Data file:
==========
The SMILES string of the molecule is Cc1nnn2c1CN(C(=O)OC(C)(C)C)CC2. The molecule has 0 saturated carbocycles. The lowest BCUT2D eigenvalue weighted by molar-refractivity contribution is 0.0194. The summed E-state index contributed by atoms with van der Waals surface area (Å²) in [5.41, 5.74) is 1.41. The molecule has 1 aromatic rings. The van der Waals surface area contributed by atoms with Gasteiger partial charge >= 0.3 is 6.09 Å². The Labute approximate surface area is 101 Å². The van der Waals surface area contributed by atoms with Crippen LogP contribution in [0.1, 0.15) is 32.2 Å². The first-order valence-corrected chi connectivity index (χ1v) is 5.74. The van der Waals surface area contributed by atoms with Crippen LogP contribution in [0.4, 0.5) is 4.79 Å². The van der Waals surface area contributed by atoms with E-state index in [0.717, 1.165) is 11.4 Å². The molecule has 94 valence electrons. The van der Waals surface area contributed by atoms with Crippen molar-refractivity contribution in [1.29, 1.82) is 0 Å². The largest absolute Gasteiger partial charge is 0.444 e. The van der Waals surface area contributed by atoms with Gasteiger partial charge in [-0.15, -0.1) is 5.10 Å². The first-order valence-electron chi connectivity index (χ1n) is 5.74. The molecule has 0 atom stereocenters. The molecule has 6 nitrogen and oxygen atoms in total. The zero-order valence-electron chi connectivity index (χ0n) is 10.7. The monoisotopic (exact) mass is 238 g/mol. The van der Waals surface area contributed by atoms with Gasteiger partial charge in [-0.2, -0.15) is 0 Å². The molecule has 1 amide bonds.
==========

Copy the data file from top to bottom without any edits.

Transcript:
The SMILES string of the molecule is Cc1nnn2c1CN(C(=O)OC(C)(C)C)CC2. The molecule has 0 saturated carbocycles. The lowest BCUT2D eigenvalue weighted by molar-refractivity contribution is 0.0194. The summed E-state index contributed by atoms with van der Waals surface area (Å²) in [5.41, 5.74) is 1.41. The molecule has 1 aromatic rings. The van der Waals surface area contributed by atoms with Gasteiger partial charge >= 0.3 is 6.09 Å². The Labute approximate surface area is 101 Å². The van der Waals surface area contributed by atoms with Crippen LogP contribution in [0.1, 0.15) is 32.2 Å². The first-order valence-corrected chi connectivity index (χ1v) is 5.74. The van der Waals surface area contributed by atoms with Crippen LogP contribution in [0.4, 0.5) is 4.79 Å². The van der Waals surface area contributed by atoms with E-state index in [0.717, 1.165) is 11.4 Å². The molecule has 94 valence electrons. The van der Waals surface area contributed by atoms with Crippen molar-refractivity contribution in [1.29, 1.82) is 0 Å². The largest absolute Gasteiger partial charge is 0.444 e. The van der Waals surface area contributed by atoms with Gasteiger partial charge in [-0.15, -0.1) is 5.10 Å². The first-order valence-electron chi connectivity index (χ1n) is 5.74. The molecule has 0 atom stereocenters. The molecule has 6 nitrogen and oxygen atoms in total. The zero-order valence-electron chi connectivity index (χ0n) is 10.7. The monoisotopic (exact) mass is 238 g/mol. The van der Waals surface area contributed by atoms with Gasteiger partial charge in [-0.2, -0.15) is 0 Å². The molecule has 1 amide bonds.